When common carp were purposely introduced to Minnesota lakes sometime before 1900, they apparently brought along another visitor that today is just as reviled as the big rough fish: a water plant called curly-leaf pondweed.

A century after the aggressive pondweed was discovered in state waters, agencies from cities to watershed districts to the state Department of Natural Resources (DNR) have declared war on the invader. Now, the results of contrasting eradication efforts in three conjoined lakes in Eden Prairie and Bloomington could help shape future efforts to contain curly-leaf pondweed.

Near the end of this month or early in May, herbicide will be applied to Southeast Anderson Lake in Bloomington in the first of four annual chemical treatments to kill pondweed. Two years of alum treatments will follow, binding phosphorus to the lake bottom. The hope is that with nutrients tied up in the lakebed, the lake will no longer see late-summer blooms of blue-green algae, which can be toxic to animals and people. Alum treatments are effective for up to 10 years.

That slow, steady effort to get rid of pondweed contrasts with the more dramatic approach taken last fall in Eden Prairie's two Anderson Lakes, just across Hwy. 169. The southwest and northwest lakes were pumped dry in the hope that allowing the exposed lake bottom to freeze would kill curly-leaf pondweed seeds. The lakes are naturally refilling with water now.

The Nine Mile Creek Watershed District as well as the DNR will be watching to see which treatment better allows native plants to reestablish themselves before curly-leaf pondweed tries to take over again. Samples will be taken from the three lake bottoms to check on the number of curly-leaf pondweed seeds. While eliminating pondweed is the ultimate goal, that probably isn't realistic, said Kevin Bigalke, Nine Mile's administrator.

"That's always your goal, though it may not be the case," he said. "We want near-100 percent removal so [native plants] can reestablish themselves and curly-leaf pondweed can't reestablish itself as it was."

Draining the 81-acre Bloomington lake without contaminating the drained Eden Prairie lakes would cost more than $1.1 million, according to an engineering report. The Watershed District also would have had to seek approval from 21 landowners, including homeowners, the Minnesota Department of Transportation and the city of Bloomington. In public meetings held on the project, some residents indicated they would not support a lake drawdown, Bigalke said. The six years of chemical treatments, at an estimated cost of $554,000, will be paid by the Watershed District.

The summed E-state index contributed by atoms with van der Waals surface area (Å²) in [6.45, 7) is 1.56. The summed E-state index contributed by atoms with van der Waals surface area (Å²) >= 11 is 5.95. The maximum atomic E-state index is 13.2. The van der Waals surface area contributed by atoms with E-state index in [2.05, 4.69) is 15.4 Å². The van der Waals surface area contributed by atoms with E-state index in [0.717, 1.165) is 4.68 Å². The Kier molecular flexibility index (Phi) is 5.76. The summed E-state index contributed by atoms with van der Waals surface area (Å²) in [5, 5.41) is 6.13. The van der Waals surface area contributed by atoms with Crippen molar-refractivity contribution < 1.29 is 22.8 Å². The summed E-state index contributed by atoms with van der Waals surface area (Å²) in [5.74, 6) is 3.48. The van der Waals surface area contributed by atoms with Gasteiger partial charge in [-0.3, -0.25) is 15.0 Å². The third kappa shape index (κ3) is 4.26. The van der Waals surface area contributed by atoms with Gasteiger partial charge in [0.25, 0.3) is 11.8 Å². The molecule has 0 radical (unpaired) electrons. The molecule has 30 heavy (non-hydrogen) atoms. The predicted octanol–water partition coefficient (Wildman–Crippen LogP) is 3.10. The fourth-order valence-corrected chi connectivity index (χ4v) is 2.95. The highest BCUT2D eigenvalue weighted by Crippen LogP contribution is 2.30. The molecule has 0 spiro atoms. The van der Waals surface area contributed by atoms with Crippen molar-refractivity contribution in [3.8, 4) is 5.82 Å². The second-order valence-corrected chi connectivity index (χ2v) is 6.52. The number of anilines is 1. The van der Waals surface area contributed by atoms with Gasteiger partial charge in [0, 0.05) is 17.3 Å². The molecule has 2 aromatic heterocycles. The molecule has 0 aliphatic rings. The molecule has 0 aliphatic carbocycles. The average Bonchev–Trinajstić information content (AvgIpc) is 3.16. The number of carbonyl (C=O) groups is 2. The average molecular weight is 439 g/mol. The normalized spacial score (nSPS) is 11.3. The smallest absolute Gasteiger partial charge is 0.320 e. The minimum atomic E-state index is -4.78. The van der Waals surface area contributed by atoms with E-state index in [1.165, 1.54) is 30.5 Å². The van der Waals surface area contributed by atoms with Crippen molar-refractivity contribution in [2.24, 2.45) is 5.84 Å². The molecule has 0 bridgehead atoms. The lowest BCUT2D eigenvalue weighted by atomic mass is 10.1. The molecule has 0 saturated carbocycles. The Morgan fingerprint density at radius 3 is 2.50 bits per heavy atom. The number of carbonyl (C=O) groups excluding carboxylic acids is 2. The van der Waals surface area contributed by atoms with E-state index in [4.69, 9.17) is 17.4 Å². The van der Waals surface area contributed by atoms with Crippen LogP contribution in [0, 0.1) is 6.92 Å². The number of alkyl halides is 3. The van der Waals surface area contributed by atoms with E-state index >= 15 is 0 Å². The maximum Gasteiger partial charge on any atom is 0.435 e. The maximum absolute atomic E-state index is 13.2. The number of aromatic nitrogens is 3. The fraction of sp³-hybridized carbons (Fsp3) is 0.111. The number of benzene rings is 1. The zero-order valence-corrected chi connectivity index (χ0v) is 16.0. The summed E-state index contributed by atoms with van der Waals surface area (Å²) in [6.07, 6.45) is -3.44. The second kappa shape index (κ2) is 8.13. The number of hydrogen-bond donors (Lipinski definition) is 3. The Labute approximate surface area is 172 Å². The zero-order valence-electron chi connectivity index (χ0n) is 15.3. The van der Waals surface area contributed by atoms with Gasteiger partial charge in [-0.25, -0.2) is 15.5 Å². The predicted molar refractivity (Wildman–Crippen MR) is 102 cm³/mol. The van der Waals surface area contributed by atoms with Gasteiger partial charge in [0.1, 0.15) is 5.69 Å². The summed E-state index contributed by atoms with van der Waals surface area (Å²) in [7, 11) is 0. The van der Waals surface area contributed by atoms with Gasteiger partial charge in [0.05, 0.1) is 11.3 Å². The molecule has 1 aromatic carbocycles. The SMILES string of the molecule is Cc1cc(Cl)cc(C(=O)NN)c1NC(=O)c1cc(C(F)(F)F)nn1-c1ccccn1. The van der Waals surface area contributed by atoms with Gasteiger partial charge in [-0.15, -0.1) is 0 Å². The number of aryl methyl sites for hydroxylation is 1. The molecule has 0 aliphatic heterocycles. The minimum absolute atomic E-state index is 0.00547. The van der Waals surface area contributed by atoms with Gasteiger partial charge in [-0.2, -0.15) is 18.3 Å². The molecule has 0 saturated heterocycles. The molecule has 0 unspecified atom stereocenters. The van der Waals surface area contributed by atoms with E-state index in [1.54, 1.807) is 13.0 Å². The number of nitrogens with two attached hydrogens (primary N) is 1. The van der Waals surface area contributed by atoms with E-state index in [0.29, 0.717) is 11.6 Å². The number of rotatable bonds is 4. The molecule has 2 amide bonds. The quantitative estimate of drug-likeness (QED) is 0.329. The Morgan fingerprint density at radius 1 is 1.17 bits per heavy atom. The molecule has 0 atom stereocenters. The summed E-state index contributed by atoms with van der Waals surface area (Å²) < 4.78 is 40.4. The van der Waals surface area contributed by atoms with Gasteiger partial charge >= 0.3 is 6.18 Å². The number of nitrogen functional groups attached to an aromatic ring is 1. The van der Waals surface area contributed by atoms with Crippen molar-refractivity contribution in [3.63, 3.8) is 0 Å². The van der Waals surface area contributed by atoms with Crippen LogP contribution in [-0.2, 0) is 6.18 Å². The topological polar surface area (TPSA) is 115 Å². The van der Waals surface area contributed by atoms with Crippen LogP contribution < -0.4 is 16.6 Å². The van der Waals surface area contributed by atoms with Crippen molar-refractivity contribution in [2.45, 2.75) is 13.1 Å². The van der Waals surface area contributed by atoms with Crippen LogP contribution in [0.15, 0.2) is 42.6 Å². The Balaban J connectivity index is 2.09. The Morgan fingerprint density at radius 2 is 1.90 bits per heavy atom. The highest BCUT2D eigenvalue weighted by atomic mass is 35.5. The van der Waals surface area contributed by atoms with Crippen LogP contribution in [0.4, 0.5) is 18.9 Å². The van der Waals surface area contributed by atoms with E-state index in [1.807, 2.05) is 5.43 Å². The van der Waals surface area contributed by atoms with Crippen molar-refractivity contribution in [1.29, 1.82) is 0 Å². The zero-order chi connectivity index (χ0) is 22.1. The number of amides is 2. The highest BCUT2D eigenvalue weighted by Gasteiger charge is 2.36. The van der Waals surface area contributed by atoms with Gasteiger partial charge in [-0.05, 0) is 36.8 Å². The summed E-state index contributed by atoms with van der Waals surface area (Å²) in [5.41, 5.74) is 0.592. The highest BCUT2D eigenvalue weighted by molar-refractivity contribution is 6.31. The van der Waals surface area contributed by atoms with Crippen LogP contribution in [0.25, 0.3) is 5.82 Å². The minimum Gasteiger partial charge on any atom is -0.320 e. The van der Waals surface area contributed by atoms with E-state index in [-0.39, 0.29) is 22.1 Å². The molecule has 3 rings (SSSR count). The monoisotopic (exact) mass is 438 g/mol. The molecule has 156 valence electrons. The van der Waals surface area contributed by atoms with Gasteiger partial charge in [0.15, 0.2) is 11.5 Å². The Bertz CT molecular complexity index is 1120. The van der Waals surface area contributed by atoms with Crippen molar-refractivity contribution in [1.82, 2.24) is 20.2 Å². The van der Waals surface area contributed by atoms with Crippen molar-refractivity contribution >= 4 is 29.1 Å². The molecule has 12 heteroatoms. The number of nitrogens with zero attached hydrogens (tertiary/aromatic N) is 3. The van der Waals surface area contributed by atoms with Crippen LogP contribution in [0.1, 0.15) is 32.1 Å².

Curly-leaf pondweed is a native of Eurasia, Africa and Australia. Some experts say it came to the United States in the 1880s as an aquarium plant; a DNR fact sheet says it may have come to Minnesota along with non-native carp that were stocked in lakes as game fish.

The plant has narrow, rippled leaves and begins growing when lakes are still covered with ice. It is thick and thriving by the time native plants are ready to sprout, inhibiting their growth. Curly-leaf pondweed dies at midsummer, leaving rotting masses in the water that deplete oxygen and release phosphorus that can spur algae blooms.

An herbicide called endothall will be used to kill the pondweed. Professionals will apply the chemical with a boom below the water surface, working from a boat when water temperatures are between 48 and 60 degrees. Bigalke said applying the chemical early means it won't affect native water plants that appear later. Residents will be notified when treatment begins, and warnings will be posted around the lake to keep pets and children out of the lake for a few days during and after application, Bigalke said.

At first, the lake may not look very different, he said.

"Our hope is that we see less curly-leaf and that the native aquatics establish themselves, but we might not see that right away," he said. "Hopefully there will be less algae each year and you will gradually see water quality improvement."

Scott Anderson, a senior civil engineer with the city of Bloomington who works with water resources, said the city wanted to tackle deteriorating water quality in Southeast Anderson Lake before it worsened. The lake doesn't violate water quality standards now.

"People swim and boat on it; it's more of a natural lake," Anderson said. "The water quality could be better. The City Council felt this was a good time to undertake a project like this, before water quality dipped."

Mary Jane Smetanka • 612-673-7380